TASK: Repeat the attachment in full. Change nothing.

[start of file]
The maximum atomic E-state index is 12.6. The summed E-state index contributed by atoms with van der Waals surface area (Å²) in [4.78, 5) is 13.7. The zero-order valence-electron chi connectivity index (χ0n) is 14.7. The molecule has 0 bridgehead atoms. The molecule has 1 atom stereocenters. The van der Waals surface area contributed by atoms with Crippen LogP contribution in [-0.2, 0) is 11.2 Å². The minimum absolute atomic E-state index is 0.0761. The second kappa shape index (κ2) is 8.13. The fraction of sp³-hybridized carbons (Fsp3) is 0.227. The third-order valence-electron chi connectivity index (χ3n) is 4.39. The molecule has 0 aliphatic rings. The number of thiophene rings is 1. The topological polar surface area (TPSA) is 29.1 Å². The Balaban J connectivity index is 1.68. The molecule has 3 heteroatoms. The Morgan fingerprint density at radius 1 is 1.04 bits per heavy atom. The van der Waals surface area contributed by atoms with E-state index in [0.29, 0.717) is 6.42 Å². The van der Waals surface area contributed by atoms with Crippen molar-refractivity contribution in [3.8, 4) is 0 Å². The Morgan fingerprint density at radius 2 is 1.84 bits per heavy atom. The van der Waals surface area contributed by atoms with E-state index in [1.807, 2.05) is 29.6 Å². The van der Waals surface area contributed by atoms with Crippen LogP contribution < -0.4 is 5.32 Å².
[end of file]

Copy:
The maximum atomic E-state index is 12.6. The summed E-state index contributed by atoms with van der Waals surface area (Å²) in [4.78, 5) is 13.7. The zero-order valence-electron chi connectivity index (χ0n) is 14.7. The molecule has 0 bridgehead atoms. The molecule has 1 atom stereocenters. The van der Waals surface area contributed by atoms with Crippen LogP contribution in [-0.2, 0) is 11.2 Å². The minimum absolute atomic E-state index is 0.0761. The second kappa shape index (κ2) is 8.13. The fraction of sp³-hybridized carbons (Fsp3) is 0.227. The third-order valence-electron chi connectivity index (χ3n) is 4.39. The molecule has 0 aliphatic rings. The number of thiophene rings is 1. The topological polar surface area (TPSA) is 29.1 Å². The Balaban J connectivity index is 1.68. The molecule has 3 heteroatoms. The Morgan fingerprint density at radius 1 is 1.04 bits per heavy atom. The van der Waals surface area contributed by atoms with E-state index in [0.29, 0.717) is 6.42 Å². The van der Waals surface area contributed by atoms with Crippen molar-refractivity contribution in [3.8, 4) is 0 Å². The Morgan fingerprint density at radius 2 is 1.84 bits per heavy atom. The van der Waals surface area contributed by atoms with E-state index in [1.807, 2.05) is 29.6 Å². The van der Waals surface area contributed by atoms with Crippen LogP contribution < -0.4 is 5.32 Å².